Community influence the future of newspapers?

Philip Meyer thinks the endgame for newspapers is in sight and that the papers will vanish even faster than he has concluded before. Some newspapers might survive by publishing less frequently and concentrating on “evidence-based journalism”. The key is community influence:

I still believe that a newspaper’s most important product, the product least vulnerable to substitution, is community influence. It gains this influence by being the trusted source for locally produced news, analysis and investigative reporting about public affairs. This influence makes it more attractive to advertisers. By news, I don’t mean stenographic coverage of public meetings, channeling press releases or listing unanalyzed collections of facts. The old hunter-gatherer model of journalism is no longer sufficient. Now that information is so plentiful, we don’t need new information so much as help in processing what’s already available. Just as the development of modern agriculture led to a demand for varieties of processed food, the information age has created a demand for processed information. We need someone to put it into context, give it theoretical framing and suggest ways to act on it.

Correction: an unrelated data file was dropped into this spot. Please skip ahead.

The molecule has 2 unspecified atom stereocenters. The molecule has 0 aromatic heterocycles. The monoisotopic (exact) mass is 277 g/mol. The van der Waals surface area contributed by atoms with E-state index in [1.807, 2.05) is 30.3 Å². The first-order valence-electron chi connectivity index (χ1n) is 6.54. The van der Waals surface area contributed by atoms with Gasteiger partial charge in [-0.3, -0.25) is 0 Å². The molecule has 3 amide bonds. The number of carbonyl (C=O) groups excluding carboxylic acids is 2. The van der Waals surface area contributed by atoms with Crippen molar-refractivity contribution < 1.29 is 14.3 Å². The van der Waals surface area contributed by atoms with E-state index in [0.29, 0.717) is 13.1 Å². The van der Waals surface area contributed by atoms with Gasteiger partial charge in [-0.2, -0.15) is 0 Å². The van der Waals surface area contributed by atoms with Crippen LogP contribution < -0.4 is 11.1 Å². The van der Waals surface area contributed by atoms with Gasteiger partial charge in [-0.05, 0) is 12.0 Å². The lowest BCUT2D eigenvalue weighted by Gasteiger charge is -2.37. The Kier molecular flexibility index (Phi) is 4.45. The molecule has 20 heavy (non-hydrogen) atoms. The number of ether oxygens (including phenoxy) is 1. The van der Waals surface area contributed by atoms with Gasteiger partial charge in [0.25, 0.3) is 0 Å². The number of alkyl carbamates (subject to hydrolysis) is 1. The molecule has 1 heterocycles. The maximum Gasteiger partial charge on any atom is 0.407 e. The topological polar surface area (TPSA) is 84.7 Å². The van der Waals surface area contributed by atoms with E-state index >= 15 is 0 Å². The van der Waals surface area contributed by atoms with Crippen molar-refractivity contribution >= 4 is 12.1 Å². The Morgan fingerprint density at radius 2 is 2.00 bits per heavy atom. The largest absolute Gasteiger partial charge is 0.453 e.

In some respects, what Meyer is describing is concepts like The Economist, and in Scandinavia Mandag Morgen in Denmark and Norway (disclosure: I used to work at the Norwegian edition and still write for them). Community influence among its small, but influential readership is certainly one of the cornerstones of the MM concept.

A quite original point from Meyer is that there’s no reason to worry about the consequences of democracy of a future where newspapers are more elitist than today. No problem, he says:

As far back as 1940, the sociologist Paul Lazarsfeld discovered that voters get their information from one another as much as from direct consumption of the media. He called this the “two-step flow” from opinion leaders to the general public. The Internet is enhancing that two-step flow, converting it to a many-step flow. The problem is not distributing the information. The problem is maintaining a strong and trusted agency to originate it. Newspapers have that position of trust in the minds of the public.